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Budget betrays the vulnerable as many left further behind

Budget 2020 failed in its basic task to protect the vulnerable. While TDs will see their salaries rise by about €1,600 in the coming year (€30 a week) many of Ireland’s most vulnerable people will see their welfare payments remain unchanged.

READ OUR FULL BUDGET 2020 ANALYSIS (AND WATCH A VIDEO OF OUR POST-BUDGET SEMINAR) HERE

Among other things they will face additional increases in the cost of food as a result of Brexit; they also face higher charges for public transport as a result of increased carbon tax.   The choices made by Government in Budget 2020 mean that vulnerable people will see their standard of living fall and they will slip even further behind the rest of society.

The imminence and uncertainty of Brexit provided Government with challenging choices.  While Social Justice Ireland welcomes the allocation of resources to a fund that will be available to assist those most affected, we regret the lack of focus on the impact that Brexit would have on the living costs and living standards of low income households.

The cost of living for average Irish households will rise by between €892 and €1,360 a year as a result of Brexit with those on lower incomes being most exposed.  The poorest 30% of the population spend a far higher proportion of their income on food. Brexit will hit them hardest while they have the least capacity to absorb an increase in living costs.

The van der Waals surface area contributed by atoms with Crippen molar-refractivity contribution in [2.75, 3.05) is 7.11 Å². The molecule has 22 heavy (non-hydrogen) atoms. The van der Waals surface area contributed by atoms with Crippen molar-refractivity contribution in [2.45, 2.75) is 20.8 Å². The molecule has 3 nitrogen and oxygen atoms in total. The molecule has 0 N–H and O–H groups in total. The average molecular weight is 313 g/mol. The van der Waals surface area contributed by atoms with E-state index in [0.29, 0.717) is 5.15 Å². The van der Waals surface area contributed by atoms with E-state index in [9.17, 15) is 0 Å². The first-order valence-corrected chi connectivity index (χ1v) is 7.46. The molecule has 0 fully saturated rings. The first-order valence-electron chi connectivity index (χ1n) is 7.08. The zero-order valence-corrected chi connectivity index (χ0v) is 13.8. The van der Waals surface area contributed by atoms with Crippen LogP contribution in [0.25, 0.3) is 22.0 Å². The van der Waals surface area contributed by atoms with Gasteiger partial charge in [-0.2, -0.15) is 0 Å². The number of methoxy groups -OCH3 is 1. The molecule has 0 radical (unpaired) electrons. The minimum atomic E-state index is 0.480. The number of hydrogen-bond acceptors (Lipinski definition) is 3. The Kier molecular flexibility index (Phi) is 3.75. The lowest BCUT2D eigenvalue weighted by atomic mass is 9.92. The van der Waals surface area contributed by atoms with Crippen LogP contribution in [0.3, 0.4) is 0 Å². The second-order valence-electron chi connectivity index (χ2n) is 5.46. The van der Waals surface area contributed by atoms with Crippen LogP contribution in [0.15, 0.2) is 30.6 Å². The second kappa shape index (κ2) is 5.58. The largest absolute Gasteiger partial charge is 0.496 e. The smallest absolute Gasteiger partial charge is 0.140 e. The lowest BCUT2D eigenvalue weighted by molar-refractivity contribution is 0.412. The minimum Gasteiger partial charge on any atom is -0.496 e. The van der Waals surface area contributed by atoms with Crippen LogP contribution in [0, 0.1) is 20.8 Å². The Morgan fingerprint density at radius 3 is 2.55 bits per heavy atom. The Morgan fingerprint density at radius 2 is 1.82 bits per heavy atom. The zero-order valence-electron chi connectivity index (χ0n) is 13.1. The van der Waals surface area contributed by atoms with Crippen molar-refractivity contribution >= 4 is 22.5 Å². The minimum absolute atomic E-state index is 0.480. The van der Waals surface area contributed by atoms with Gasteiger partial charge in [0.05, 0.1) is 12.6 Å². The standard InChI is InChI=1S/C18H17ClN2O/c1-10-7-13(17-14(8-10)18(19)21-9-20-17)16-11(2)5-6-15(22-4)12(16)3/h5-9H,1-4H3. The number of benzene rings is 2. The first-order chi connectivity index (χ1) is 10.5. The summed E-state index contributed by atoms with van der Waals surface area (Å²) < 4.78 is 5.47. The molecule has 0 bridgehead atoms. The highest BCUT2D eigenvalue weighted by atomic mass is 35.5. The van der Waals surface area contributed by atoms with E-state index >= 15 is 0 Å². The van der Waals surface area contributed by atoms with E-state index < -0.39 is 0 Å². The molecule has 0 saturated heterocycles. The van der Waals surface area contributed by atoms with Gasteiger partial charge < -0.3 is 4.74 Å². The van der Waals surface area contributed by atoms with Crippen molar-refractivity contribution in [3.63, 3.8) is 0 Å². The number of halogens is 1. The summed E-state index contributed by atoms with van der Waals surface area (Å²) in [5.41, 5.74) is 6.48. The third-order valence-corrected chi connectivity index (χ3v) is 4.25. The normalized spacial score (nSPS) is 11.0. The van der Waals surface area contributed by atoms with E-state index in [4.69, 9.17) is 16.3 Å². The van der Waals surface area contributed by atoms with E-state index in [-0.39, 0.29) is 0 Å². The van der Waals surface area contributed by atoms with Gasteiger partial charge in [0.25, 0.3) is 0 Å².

If a hard Brexit emerges there is an unavoidable need for a Supplementary Budget to ensure the vulnerable are protected from its inevitable impact.

Social Justice Ireland has continually highlighted the fact that Ireland is a low-tax economy with its total tax-take among the lowest in the EU.  The overall impact of Budget 2020 on revenue was a rise of €340 million.  We welcome the increase in stamp duty on non-residential property for which we have long advocated.

However we regret that Budget 2020 made no progress on introducing an annual assessment of tax expenditures (i.e. breaks).  This is extraordinary as these tax breaks amount to approximately 10% of total tax revenue.

In his Budget speech the Minister for Finance highlighted that Government was allocating €2.5 billion to housing.  More than €400,000 of this is being spent every day to provide emergency accommodation alone. Yet 5,532 homeless households have no homes to go to.  Approximately €2,200 is currently being spent every month to accommodate each of these families in hotels, B&Bs and family hubs.

The scale of the response in Budget 2020 is nowhere near the level required to solve the crisis. Again, the vulnerable are forced to wait as their situation deteriorates.

The Taoiseach claimed that this is a social justice budget. However, there is little evidence to support this claim. Budget 2020 included a number of welcome initiatives. However, it’s failure to protect the vulnerable and to take the ‘bold and new decisions’ required to meet the ‘defining challenge’ of climate change are very disappointing.